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Online Exclusive - Amaya La Jolla, California

Jul 23, 2013

By Erinn Waldo


“The space reminded me of a large, splendid public structure,” says Warren Sheets, who led the design of Amaya La Jolla restaurant, just outside of San Diego. Formerly an art gallery, the 10,000-square-foot sister restaurant to the Grand Del Mar’s Amaya mimics its sibling’s Italian flair.

“To complement the distinctive European style of the Grand Del Mar, I looked to large, decorative Italian palazzos for inspiration,” says Sheets, who hails from local firm Warren Sheets Design, Inc. Using a palazzo style prevalent in the 19th and 20th centuries, the architecture recalls palaces built by wealthy families during the Italian Renaissance. Hand-troweled plaster and mosaic tile floors replicate Venetian finishes, while detailed coffered ceilings and hand-painted frescoes give an aura of European splendor.

                           

“The architects of these buildings sometimes drew their details from sources other than the Italian Renaissance, such as Italian Romanesque, the French Beaux Arts movement, and Empire and Venetian styles,” adds Sheets. As a result, the hand-carved arched lunettes above the outside windows and decorative ironwork at the entry doors exemplify the Beaux Arts movement.

                                             

Despite these historical influences, Amaya La Jolla’s main inspiration comes from its sister restaurant. “One of the most notable similar design elements found at both the Grand Del Mar and Amaya La Jolla is the abundant use of hand-carved stone and polished marble,” explains Sheets. Carved stone adorns the exterior in the form of arched pediments and in the entrance as welcoming columns. Stenciled accents, custom iron and crystal chandeliers, mosaic stone flooring, and hand-troweled Venetian plaster walls also carry across both designs.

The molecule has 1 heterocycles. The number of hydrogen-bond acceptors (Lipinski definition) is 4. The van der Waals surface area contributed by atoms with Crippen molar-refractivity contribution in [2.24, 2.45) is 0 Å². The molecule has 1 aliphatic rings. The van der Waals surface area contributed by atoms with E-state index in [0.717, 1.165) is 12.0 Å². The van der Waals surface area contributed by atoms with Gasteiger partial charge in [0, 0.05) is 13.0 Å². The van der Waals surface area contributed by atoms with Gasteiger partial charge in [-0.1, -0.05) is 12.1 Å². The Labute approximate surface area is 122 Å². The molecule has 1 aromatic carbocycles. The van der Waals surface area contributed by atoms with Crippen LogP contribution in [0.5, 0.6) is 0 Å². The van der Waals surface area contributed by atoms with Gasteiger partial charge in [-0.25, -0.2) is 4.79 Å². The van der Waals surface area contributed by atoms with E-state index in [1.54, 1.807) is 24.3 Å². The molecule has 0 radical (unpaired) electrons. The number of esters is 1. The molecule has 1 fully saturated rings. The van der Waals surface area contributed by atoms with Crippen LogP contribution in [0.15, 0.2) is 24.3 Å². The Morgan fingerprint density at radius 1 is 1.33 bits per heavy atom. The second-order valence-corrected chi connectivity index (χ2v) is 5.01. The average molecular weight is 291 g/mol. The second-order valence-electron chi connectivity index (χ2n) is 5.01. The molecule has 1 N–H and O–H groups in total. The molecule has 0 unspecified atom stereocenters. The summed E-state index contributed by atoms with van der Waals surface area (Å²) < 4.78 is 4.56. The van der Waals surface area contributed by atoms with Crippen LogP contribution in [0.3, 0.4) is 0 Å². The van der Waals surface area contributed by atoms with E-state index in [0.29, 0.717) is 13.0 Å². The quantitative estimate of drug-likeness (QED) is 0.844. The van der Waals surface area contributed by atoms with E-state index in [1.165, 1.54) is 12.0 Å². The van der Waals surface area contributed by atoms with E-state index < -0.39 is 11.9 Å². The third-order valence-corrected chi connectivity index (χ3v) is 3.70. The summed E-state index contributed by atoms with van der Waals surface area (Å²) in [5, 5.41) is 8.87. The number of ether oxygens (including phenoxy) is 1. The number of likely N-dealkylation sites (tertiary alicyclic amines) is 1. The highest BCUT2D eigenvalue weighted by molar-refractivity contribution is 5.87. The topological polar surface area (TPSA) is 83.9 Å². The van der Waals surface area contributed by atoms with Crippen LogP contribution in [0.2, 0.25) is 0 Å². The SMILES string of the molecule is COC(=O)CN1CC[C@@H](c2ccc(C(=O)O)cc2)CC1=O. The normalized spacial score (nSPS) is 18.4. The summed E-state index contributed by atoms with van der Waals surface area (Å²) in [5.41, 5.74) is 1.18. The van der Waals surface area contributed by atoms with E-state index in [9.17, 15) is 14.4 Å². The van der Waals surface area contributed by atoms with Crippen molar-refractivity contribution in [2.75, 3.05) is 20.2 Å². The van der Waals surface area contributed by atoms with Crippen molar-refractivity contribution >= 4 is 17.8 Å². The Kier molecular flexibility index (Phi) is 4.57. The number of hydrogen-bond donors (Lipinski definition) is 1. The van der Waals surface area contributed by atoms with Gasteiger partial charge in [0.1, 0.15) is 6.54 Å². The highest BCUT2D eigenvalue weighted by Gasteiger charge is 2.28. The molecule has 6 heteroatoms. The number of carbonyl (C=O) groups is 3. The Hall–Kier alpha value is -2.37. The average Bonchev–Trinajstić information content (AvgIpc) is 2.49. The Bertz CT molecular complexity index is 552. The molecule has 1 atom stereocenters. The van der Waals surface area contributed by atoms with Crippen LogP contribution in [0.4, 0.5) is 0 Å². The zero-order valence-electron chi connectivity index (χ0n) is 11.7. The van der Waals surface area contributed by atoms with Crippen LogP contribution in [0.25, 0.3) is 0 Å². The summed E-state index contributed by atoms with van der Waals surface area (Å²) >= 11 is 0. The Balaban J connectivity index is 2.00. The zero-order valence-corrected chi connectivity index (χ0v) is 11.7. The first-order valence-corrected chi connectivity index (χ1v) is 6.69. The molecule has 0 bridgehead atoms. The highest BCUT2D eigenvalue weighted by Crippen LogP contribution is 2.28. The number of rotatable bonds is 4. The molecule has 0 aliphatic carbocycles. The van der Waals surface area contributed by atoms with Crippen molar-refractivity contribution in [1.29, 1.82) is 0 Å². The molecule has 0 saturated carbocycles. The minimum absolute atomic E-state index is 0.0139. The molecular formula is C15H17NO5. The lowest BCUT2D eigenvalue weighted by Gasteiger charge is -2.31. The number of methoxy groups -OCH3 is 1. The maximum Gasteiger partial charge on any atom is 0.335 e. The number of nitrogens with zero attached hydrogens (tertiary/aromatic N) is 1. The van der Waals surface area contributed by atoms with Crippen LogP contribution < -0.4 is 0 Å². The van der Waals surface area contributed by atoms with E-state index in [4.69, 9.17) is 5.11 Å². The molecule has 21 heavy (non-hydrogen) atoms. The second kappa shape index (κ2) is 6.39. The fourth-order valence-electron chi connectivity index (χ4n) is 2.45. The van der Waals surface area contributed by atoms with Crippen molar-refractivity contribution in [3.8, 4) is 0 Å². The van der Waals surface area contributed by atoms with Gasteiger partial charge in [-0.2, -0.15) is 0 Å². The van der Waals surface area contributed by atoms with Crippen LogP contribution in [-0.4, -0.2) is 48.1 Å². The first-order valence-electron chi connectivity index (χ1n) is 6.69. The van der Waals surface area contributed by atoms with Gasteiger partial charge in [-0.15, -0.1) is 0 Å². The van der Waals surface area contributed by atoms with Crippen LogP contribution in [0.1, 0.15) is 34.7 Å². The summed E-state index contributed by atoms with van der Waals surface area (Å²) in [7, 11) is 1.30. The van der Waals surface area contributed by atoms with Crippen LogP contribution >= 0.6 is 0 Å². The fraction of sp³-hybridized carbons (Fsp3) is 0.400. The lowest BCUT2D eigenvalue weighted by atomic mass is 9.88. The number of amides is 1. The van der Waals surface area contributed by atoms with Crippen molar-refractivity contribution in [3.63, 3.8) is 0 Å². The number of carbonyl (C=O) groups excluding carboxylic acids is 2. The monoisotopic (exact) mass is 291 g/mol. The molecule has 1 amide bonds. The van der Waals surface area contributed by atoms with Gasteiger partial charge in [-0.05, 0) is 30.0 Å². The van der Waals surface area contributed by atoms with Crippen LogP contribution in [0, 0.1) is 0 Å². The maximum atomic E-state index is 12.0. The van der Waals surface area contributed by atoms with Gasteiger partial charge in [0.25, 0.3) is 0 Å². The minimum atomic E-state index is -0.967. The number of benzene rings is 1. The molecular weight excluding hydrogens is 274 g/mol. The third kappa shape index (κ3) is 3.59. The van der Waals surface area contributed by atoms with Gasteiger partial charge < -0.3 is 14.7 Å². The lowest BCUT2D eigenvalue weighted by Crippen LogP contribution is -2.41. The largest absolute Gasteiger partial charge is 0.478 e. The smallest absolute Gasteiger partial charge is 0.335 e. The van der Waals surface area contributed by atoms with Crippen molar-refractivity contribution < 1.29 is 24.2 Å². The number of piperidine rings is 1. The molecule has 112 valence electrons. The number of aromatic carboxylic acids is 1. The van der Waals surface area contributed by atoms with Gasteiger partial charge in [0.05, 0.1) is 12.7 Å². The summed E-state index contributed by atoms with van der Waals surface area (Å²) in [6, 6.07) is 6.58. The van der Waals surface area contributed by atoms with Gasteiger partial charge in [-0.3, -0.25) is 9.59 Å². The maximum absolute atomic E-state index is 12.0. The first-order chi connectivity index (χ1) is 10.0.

The differences start at the location. “Since Amaya La Jolla is located in a seaside village, we added new coastal-inspired elements,” says Sheets. The doors of the wine room are paneled with oil paintings of St. Marks Square and Impressionist-style artwork⎯⎯all imported from Western Europe. “We selected the artwork for its airy, Impressionistic feel and vibrant colors, which tie into the restaurant’s coastal location,” comments Sheets.

                            

This vibrant palette ranges from gold, ochre, and aubergine, contrasted against shades of rich cardamom rose and French plum. “We selected these colors to represent the beautiful sunsets of the Umbria region of southern Italy,” says Sheets. In the veranda, outdoor mosaic tiles and a lattice-inspired ceiling evoke a traditional European motif. “We wanted the veranda to have the feel of an outdoor patio in an Italian locale such as Florence,” says Sheets.

                           

As for the dining room, “the materials are typical of the restaurants found in Italy’s many villages,” explains Sheets. Pear wood moldings, wrought iron chandeliers, and polished marble comprise the open space. For a more residential feel, the private dining room is outfitted in heavy millwork and intricate carpeting. “[We wanted] guests to feel as though they are in a home, versus a restaurant,” says Sheets. “It was a challenge to achieve a sense of intimacy in such a large space, but I think we succeeded.”





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